From Invertebrates to Reptiles

Biodiversity: Plants, Fungi, Invertebrates, Fishes, Amphibians, Reptiles

The classification of the diversity of life is one of the primary goals of natural history collections. Systematics and taxonomy are the biological disciplines that address the description of species, their relationships, and evolution. Four galleries of Schloss Rosenstein reflect this classical function of natural history museums. Many interesting exhibits offer a general, albeit incomplete overview of the diversity of life. The main focus of the exhibition is on vertebrates, a group that comprises “only” 60 000 of the estimated several million species that exist on Earth today.

The first hall is dedicated to biodiversity and offers:

  • an overview of the flora, from algae to mosses and ferns to flowering plants
  • a brief insight into the diversity of fungi, popularly still regarded as plants by many. However, the fungi constitute a kingdom on their own that is much more closely related to animals than to plants.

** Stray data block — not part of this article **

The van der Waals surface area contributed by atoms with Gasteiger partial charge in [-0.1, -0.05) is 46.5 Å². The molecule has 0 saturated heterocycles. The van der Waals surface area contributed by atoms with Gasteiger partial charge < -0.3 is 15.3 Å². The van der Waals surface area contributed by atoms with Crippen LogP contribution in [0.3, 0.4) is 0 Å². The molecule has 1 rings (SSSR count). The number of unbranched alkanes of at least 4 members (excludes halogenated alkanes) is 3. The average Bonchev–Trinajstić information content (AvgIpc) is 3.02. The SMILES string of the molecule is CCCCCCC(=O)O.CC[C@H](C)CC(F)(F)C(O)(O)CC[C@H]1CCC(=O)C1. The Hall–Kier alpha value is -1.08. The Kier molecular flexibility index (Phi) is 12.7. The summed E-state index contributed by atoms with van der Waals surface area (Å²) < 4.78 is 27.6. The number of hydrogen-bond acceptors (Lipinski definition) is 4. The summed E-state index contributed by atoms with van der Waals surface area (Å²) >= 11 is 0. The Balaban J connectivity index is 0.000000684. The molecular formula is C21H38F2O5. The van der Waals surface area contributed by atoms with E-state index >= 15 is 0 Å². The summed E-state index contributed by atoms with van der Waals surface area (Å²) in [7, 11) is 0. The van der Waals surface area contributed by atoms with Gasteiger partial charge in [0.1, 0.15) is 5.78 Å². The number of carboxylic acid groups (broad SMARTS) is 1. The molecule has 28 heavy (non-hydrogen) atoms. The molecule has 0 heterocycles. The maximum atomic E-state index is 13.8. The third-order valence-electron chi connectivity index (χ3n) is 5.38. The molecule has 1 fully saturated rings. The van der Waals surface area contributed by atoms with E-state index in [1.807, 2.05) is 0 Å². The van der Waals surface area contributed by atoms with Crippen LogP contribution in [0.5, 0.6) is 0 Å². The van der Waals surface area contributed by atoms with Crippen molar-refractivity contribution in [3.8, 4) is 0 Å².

• an introduction to lichens, mutualism elevated to a life form: lichens are the product of a symbiotic relationship between algae and fungi
  • a notable selection of invertebrate animals, including sponges, molluscs, and echinoderms. However, the emphasis is on arthropods. With diversity estimated at millions of species, they dominate the world and therefore we grant them more space than any other invertebrate group. The arthropods comprise millipedes, arachnids, and the amazingly diverse crustaceans and insects.
  • The rear half of the hall is dedicated to vertebrates, namely to fishes, amphibians, and reptiles.

Common Liverwort


Sea snail

Swimming crab



Strawberry poison-dart frog

Komodo dragon

Tortoise shell